On wavelength, called ON, encounters maximum absorption when the corresponding backscattered signal is relatively weak as compared to OFF, which encounters weak absorption and produces a relatively stronger backscattered signal. This forms the basis of knowing atmospheric constituents at that time. Ratio of the two backscattered signals gives concentration of the molecules of interest.

Many chemical warfare agents have significant absorption bands in 3µm – 4µm and 9µm – 11µm bands. Carbon dioxide (CO2) lasers emitting in the latter band have been commonly used for the detection of majority of chemical agents. Some DIAL systems use both these bands and therefore employ both tunable mid-IR as well as CO2 laser sources. The schematic arrangement of DIAL system shown in Fig. 3, however, makes use of only CO2 laser.

The transmit laser beam, after suitable collimation, is directed towards the atmosphere in the desired direction with the help of a scanning gimbal mirror. The backscattered signal is received by the receiving telescope and is further focused on to the detector sub-system.

Interference filter is used to block undesired radiation. It allows only the radiation of wavelength of interest to pass through it. Detected signal is then digitised and fed to the data processor to extract the desired information on the type and concentration of chemical species.

Most information on lidar complexes specifically designed for detection and identification of chemical warfare agents is classified and not available on public domains. There are many lidar systems available for monitoring atmospheric pollutants and analysing meteorological parameters. There are some systems that are also capable of stand-off detection of chemical warfare agents such as organophosphates.

One such mobile lidar complex from Laser Systems, Russia is shown in Fig. 4. The lidar complex combines in itself aerosol lidar, wind lidar, long wave DIAL lidar and short-wave DIAL lidar, with maximum detection ranges of 20km, 5km, 5km and 3km, respectively. The system can detect hydrocarbons, Freon gases, organophosphates and so on. The scanning lidar offers azimuth field-of-view of ±180° and elevation field-of-view of –15° to +90°.

Mobile lidar complex of Laser Systems, Russia
Fig. 4: Mobile lidar complex of Laser Systems, Russia

Detection of biological warfare agents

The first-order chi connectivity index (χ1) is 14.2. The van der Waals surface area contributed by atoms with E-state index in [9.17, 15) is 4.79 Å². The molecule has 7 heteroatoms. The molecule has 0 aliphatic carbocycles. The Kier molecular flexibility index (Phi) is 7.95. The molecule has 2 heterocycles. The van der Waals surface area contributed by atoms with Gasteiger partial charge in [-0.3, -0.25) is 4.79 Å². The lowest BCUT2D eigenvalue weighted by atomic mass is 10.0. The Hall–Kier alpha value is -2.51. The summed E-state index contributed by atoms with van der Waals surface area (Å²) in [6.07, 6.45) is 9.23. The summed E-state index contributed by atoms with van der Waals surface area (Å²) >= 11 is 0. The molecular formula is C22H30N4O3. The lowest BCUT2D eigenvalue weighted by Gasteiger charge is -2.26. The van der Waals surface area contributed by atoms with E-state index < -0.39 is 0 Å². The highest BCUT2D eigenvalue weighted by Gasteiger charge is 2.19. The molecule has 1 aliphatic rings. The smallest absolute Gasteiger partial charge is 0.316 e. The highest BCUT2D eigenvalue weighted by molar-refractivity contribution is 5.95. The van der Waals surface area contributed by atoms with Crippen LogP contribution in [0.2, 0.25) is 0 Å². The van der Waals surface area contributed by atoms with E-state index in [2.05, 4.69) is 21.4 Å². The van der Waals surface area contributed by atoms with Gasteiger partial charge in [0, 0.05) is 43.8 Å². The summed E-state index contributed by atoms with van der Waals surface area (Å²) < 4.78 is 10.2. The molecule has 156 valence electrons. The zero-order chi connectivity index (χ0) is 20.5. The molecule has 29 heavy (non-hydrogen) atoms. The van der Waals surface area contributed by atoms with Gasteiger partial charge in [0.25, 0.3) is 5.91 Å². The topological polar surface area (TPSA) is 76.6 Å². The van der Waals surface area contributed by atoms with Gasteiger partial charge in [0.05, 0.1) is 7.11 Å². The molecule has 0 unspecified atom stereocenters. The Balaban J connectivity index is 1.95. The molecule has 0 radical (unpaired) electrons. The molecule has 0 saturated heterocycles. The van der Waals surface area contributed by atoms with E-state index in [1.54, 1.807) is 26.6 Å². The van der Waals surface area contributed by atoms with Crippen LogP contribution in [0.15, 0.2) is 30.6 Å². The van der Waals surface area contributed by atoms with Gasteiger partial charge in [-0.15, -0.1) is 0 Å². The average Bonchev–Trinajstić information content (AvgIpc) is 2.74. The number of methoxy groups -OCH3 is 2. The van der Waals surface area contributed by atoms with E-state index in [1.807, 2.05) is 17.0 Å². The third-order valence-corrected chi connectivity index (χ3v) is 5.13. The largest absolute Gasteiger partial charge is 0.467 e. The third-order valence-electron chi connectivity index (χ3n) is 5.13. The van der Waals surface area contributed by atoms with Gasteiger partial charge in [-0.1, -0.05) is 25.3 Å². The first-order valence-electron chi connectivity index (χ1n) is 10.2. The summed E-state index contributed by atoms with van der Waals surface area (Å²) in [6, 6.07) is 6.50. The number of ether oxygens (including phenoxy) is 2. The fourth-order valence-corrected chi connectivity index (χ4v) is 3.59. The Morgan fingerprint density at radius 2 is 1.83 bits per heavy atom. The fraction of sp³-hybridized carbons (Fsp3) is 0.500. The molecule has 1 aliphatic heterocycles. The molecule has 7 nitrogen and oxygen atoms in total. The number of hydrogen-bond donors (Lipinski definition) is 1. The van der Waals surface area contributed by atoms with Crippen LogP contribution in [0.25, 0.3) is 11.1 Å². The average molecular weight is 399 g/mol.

UV LIF lidar

There were several factors during 1995 – 2005 that led to increased international concern about biological warfare agents. This was the result of coordinated attacks in Tokyo using sarin gas in 1995, suspicions of an Iraqi biological warfare programme, and anthrax attacks on US Congress members and media outlets in 2001. Devastating effects of biological warfare and the ease with which a biological agent attack can be executed was amply evident from 2001 anthrax attacks in the US.

While the technologies needed for detection and identification of chemical warfare agents are more mature, stand-off detection of biological warfare agents and their discrimination from background aerosols is extremely challenging. This is primarily due to the distinction between innocuous ambient bacteria and virulent microbes, which amounts to subtle differences in their molecular make up.

As these subtle differences involve a very small percentage of molecules, these produce a very small change in their optical signatures. This makes it extremely difficult to reliably detect and discriminate between these potentially-dangerous molecules.

Processes of detection and discrimination are further complicated due to constant variation in growth media. Contaminants associated with the processing of biological warfare agents affect their optical signatures.

Stand-off detection of biological warfare agents is based on LIF effect. It is the emission from atoms or molecules after these have been excited to go to higher energy levels by excitation by another laser. Emission takes place at a wavelength that is higher than the wavelength of the laser light exciting it.

Biological warfare agent molecules mainly constitute aromatic amino acids and coenzymes. Aromatic amino acids such as tryptophan, tyrosine and phenylanine absorb laser radiation at 280nm – 290nm and fluoresce in 300nm – 400nm bands. It is therefore possible to detect biological warfare agents by using excitation by UV laser of suitable wavelength.